McAlester, Okla. still struggling to avoid prison-based gerrymandering
Unintended consequence: an Oklahoma city's new charter may require prison-based gerrymandering. Or does it?
by Peter Wagner, September 19, 2011
Even though the citizens of McAlester appear to unanimously agree that prison-based gerrymandering is a bad idea, the city is still struggling with the problem. We blogged about McAlester back in April.
Ten years ago, the city excluded the prison population when drawing the city council wards. More than 100 other counties and municipalities with large prisons did the same thing. It’s a common practice in line with common sense. Had the city included the prison population, the population of one district would have been 60% incarcerated. The 1,333 actual residents in that district would have received the same representation as 3,333 people in other parts of the city. In other words, the people who lived farther away from the prison would have had less than half the influence of residents who lived near the prison.
So, if the city solved the problem ten years ago what’s the problem now? Over the last decade, the city rewrote their charter and used language that prohibited the kind of adjustment they used last time. The new language says that districts “shall be equal in population … according to the most recent census” (Emphasis added, Sec 6.04(d)).
But it is clear that the drafters of the new city charter never intended to require the city to engage in prison-based gerrymandering:
Dorothy Crone, who had been a member of the commission that created the new City Charter, said it had not been the members’ intent to have the prison inmate population included when redrawing the ward boundaries.
“I served on the City Charter (Commission) when we made those changes,” she said.
“I think we made a little mistake that needs to be corrected.”
Some city residents have discussed changing the charter, but that discussion may have been short circuited by three apparent misunderstandings:
First, according to an article from April, there was a concern that such a change would affect the city’s federal funding. This is an unwarranted concern. Federal funding is distributed by a series of complex formulas that do not use municipal redistricting data.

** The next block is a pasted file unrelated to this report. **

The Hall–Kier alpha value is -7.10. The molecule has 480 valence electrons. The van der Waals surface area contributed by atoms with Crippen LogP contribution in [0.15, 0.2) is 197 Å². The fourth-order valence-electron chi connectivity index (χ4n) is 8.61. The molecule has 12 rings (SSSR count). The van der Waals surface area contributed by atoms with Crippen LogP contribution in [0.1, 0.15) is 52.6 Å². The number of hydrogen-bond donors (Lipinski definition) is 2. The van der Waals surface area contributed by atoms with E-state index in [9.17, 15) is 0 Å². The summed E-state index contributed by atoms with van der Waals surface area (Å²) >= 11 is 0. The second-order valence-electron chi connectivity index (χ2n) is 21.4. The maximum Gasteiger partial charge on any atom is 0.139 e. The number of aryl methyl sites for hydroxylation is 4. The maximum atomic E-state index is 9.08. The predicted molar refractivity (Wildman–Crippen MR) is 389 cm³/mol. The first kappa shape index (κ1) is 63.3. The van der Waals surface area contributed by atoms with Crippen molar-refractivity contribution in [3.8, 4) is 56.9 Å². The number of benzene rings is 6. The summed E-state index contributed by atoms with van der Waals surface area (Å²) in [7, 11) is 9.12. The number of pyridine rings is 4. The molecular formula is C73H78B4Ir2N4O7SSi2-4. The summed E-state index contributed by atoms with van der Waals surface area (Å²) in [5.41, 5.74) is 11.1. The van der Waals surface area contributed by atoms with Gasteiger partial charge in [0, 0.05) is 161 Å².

Second, discussions about amending the charter in order to clarify the unintended language seem to be based on the assumption that it’s a lengthy process that cannot be completed before redistricting is finished. We are not experts on Oklahoma law, but the plain language of the city’s charter seems to describe a simple procedure that could take effect immediately:
ARTICLE 8. CHANGES TO THE CHARTER
Sec. 8.01. Proposal of Charter Changes.
A proposition to change this Charter may be either in the form of a proposed amendment to a part or parts of the Charter or of a proposed new Charter….
(b) By ordinance of the Council containing the full text of the proposed amendment or new Charter and effective upon adoption….
Third, the Commission appears to be operating under some pessimistic and unfounded assumptions:
[Ward Commission Chairman Evans] McBride said that even if the charter hadn’t required the prison population to be included when redrawing the boundaries, it’s likely that federal and state law would have required it anyway.
Again, we aren’t experts on Oklahoma law, but federal law clearly gives counties and municipalities permission to determine for themselves which populations to include when drawing districts. 10 years ago Greer County excluded the prison population when drawing their County Commission districts, and more Oklahoma counties did so this decade. If there is a state statute that requires municipalities to engage in prison-based gerrymandering, we aren’t aware of it.
Clearly McAlester wants to do the right thing. It would be unfortunate if the city diluted the votes of the majority of its own citizens because of some unintended language in a city charter that can be easily changed.